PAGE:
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I'm doing an academic project and I'm not asking for help, only suggestions for content when it comes to testing:

Basically I have made a game, and I've been advised to AVOID writing about low level testing and just put a brief section dedicated to testing. But what on earth do I include? My game is quite complex so maybe just a test case table for the main functions saying they work correctly? If so, isn't testing about TRYING to crash the software?

Of course I've tested my application frequently as a built it, but there was no real structure. If I'm to fill just a single page or 2 on high level testing, what would people suggest? I have to put something in.


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3 Answers 3

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This all depends on the kind of project. If you are writing from a scientific point of view, that is, your program was designed to show the feasibility of some theory or to yield numerical results, a single paragraph about the presence of testing and a table of the tested aspects suffices.

If you are writing from an engineering POV (say, a thesis in an engineering-oriented CS course), you should just write about your methods: How did you select test cases? Did you perform unit testing, system testing or both? Are the tests automated and portable? In short, discuss your approach from a software engineering POV, give a brief overview over what happened, and then show that you learned your trade by discussing the merits, shortcomings and experiences of this process.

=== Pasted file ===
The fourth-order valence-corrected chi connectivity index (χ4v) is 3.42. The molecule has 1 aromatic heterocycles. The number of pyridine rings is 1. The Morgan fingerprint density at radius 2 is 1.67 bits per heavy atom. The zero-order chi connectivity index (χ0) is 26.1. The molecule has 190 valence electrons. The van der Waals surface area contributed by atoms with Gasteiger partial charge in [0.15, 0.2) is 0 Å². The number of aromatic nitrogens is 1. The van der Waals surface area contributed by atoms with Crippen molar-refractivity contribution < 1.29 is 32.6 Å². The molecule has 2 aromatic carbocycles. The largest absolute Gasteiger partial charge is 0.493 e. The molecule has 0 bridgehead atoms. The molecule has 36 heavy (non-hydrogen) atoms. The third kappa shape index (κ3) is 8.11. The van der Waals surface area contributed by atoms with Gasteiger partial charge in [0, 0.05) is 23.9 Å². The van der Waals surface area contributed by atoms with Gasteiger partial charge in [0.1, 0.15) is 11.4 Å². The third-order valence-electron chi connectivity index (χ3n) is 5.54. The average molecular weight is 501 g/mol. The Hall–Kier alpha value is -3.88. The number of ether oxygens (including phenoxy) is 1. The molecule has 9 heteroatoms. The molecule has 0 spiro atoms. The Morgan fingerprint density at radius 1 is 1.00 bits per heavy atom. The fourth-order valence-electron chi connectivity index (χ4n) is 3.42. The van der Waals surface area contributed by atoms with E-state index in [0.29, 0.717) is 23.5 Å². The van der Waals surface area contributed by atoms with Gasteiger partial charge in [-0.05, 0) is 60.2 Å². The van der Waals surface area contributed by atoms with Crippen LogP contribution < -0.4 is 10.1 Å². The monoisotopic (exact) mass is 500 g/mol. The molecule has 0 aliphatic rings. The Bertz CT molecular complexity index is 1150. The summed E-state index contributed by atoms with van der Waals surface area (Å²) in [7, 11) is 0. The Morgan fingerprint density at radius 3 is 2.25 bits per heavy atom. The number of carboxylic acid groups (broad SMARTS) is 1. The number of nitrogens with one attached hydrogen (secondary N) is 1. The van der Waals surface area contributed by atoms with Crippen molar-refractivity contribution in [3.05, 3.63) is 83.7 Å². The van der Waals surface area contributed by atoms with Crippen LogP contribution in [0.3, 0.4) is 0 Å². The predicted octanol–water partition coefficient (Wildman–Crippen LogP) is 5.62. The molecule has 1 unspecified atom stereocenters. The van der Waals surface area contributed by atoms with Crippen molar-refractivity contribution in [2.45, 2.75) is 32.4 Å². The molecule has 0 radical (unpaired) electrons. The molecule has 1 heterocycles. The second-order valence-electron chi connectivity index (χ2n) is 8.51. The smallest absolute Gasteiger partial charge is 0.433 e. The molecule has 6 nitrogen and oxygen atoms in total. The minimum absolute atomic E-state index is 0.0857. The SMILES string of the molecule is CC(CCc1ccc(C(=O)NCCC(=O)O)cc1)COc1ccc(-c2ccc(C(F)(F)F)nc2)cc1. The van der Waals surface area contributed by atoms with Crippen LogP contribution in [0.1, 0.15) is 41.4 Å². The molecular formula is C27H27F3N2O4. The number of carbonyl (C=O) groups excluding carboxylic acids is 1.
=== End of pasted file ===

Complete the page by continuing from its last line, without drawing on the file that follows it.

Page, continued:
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I expect they mainly want you demonstrate some kind of systematic approach to testing. They probably don't expect you to have the expertise used in commercial software testing.

One basic thing you can do is to write a test script - basically a checklist of steps covering a variety of situations within the game. You should test the 'happy path', i.e. the normal successful way of playing, the game, and also any 'alternative paths', where you try something unexpected, and verify the system behaves correctly. In a game this could be something like trying to make your character walk through a wall.

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Thanks, sorry by 'script' you simply mean a list of things to check and not something I should be parsing with an interpreter right? :) –  FBryant87 Sep 18 '11 at 10:19
It can be automated, but you probably don't need to, so yes, just a list. –  Andy Waite Sep 18 '11 at 10:24

Testing isn't just about trying to crash the software: that's relatively easy to test: just go through all your decision structures (if's else's cases' etc). Testing is really about 'does the application do what it's designed to do?' For a game, that means you might take the various roles of user (game player, game reviewer, game configurator) and working through scenarios. List your 'game objective', 'way to interact' and 'expected results'. In 'expected results', you'd list both technical and user-interface results. Talking about scenarios gives you an idea of what you should be testing. In the 'game player' role, you might further subdivided it into 'casual users', 'expert user'. These are just some starting points for thinking about testing design: there's a heap on web about testing philosophies: use this resource. Someone who does this for a living will probably give you better advice, but this is just for starters...good luck!

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